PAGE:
Small firms back in market and hunting growth via pitches and brand where performance doesn't cut it
Independent agency bosses say Australia's small and medium businesses – more than 90 per cent of the economy by volume – are back in market. But while many are seeking quick hits via performance channels, some are finding it's not moving the needle. They are seeking new ideas and pitching for new agencies, and the bigger small firms are turning to brand channels.
What you need to know:
- Indie agency bosses say SME spend has largely returned to pre-Covid levels in most categories.
- There has been a continued shift towards digital, but many SMEs are now investing in brand building over performance.
- Key sectors for growth post-Covid: professional and financial services, recruitment, domestic travel, health and fitness, construction.
- "What we’re seeing now is a lot of SMEs pitching – a lot of small pitching." – Kaimera CEO, Nick Behr.
A lot of smaller clients have reached a point of diminishing returns on performance-based returns. Bottom of the funnel isn’t working, they can’t squeeze any more out of it.
Australia’s small and medium businesses (SMBs) are back in market and spending increasing amounts in a bid to regroup after 2020 wiped out growth across much of the market. Most are focusing on digital and performance to deliver quick wins – but the larger SMBs are hitting a tactical ceiling.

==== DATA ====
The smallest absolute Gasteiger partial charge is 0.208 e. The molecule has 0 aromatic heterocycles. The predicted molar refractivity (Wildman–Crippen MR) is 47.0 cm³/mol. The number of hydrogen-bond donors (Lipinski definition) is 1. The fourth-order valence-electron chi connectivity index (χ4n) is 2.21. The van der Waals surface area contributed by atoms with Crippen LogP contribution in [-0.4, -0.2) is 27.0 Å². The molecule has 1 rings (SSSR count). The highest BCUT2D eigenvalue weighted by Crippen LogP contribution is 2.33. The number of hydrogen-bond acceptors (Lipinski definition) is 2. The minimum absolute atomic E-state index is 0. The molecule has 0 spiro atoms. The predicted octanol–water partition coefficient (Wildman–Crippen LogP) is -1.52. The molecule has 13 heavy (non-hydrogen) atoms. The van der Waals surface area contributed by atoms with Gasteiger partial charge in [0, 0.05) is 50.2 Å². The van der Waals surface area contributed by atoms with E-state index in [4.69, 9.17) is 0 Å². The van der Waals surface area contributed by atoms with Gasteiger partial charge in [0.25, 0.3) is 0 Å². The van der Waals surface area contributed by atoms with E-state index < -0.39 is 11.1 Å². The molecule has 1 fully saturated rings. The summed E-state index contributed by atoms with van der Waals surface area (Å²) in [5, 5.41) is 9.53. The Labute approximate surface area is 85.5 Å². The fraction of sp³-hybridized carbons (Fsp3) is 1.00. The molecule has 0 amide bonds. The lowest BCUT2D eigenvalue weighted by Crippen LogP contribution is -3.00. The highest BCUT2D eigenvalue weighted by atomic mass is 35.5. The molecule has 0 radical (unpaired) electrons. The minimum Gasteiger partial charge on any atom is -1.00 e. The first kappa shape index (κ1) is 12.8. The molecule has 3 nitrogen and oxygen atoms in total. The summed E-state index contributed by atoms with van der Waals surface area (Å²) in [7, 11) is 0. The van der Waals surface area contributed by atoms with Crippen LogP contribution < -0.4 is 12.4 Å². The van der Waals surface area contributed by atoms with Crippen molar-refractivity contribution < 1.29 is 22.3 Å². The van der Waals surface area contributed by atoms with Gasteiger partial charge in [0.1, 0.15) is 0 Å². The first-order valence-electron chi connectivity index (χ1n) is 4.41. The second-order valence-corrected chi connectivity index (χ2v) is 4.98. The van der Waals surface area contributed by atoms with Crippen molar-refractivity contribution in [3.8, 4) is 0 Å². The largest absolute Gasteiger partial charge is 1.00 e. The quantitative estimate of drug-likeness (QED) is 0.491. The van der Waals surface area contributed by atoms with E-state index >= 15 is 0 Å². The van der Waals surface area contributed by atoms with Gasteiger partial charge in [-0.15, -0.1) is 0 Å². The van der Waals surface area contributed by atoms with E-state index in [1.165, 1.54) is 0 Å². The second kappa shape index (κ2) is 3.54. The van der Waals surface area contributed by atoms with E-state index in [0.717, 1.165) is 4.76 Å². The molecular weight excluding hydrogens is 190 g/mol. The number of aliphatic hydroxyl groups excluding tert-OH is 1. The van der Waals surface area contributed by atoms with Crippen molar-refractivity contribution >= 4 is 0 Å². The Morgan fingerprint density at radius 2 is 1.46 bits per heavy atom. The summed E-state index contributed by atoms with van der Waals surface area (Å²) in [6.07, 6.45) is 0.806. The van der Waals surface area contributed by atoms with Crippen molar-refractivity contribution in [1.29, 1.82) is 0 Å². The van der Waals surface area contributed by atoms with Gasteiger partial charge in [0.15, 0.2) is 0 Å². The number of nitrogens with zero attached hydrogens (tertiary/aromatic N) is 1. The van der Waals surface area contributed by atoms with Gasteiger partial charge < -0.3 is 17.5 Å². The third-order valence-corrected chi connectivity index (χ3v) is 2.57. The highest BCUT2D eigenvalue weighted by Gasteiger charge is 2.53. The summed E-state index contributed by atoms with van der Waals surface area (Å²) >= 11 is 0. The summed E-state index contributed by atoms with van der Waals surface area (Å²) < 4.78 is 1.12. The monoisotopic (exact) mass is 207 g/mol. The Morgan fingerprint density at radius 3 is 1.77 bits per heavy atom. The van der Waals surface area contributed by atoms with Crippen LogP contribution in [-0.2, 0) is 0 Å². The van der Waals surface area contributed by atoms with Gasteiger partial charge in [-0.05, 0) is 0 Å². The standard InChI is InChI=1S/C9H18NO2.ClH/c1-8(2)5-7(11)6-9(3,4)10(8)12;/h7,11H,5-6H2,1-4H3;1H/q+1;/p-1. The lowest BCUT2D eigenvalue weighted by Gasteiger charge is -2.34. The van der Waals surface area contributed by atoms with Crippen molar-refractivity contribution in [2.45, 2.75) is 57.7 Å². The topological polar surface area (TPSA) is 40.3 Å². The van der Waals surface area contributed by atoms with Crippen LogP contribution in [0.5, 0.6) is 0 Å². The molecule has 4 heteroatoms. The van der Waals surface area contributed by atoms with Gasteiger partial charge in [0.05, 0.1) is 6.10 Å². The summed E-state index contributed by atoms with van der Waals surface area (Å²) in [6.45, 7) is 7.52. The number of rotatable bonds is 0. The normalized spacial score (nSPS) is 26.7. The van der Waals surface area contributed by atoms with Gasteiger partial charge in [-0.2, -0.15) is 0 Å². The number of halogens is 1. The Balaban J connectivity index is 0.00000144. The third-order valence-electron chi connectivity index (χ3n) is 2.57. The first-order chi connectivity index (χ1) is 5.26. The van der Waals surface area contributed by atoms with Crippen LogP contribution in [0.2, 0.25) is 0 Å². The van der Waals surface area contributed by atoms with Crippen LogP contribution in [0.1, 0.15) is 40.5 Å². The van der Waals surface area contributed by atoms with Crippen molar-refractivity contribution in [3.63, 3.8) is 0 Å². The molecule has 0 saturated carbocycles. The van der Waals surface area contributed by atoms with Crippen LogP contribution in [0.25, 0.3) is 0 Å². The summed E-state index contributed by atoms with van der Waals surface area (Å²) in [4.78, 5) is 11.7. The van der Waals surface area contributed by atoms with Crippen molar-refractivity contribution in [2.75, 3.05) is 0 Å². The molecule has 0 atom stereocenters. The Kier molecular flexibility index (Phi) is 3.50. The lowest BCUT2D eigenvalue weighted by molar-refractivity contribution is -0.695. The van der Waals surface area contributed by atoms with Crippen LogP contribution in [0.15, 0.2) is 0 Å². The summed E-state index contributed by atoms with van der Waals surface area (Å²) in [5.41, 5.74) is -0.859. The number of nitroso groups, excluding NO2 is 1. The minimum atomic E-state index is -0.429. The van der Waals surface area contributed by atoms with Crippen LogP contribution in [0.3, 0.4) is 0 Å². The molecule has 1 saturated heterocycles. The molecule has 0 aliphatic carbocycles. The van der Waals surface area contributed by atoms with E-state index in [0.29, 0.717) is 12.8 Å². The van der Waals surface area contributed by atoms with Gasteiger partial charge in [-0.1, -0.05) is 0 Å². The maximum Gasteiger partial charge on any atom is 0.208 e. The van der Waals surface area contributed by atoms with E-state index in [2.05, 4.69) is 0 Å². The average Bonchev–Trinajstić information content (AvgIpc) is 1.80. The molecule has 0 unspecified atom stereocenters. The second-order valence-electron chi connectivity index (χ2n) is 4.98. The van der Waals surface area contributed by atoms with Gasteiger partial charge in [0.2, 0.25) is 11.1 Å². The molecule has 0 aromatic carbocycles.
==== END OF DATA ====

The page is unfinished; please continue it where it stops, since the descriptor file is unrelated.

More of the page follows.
Advertising spend from Australia’s 2 million-plus small and medium businesses is broadly back to pre-Covid levels with firms seeking to quickly capitalise on rising demand, according to independent media agencies. However, some are finding lower funnel tactical marketing has its limits.
“2021 is the reset level for brands. Last year was an anomaly, this is the new base,” said This is Flow’s Jimmy Hyett.
While Indago Digital boss Gary Nissim told Mi3 clients continue to prioritise performance, Hyett said there is a greater emphasis on brand, even within digital channels.
“There is a much bigger emphasis on connection with audience, rather than just awareness,” said Hyett.
Kaimera CEO, Nick Behr, agreed that businesses at the larger end of the SME market were hitting performance limits – and seeking new agency capability as a result.
“What we’re seeing now is a lot of SMEs pitching – a lot of small pitching,” he said.
“What we’re really finding interesting is we’re seeing a lot of above the line spend, more brand versus activation. There are a few reasons around this. A lot of smaller clients have reached a point of diminishing returns on performance-based returns. Bottom of the funnel isn’t working, they can’t squeeze any more out of it.”
The health insurance sector is spending more than ever in brand, Behr said, and all his clients are above Covid levels.
However, increasing focus on brand building from larger SMEs is perhaps yet translate into brisker business for traditional media. Big brands continue to drive a resurgence that has arrived “far quicker than anyone expected”, according to Nine’s Chief Sales Officer, Michael Stephenson.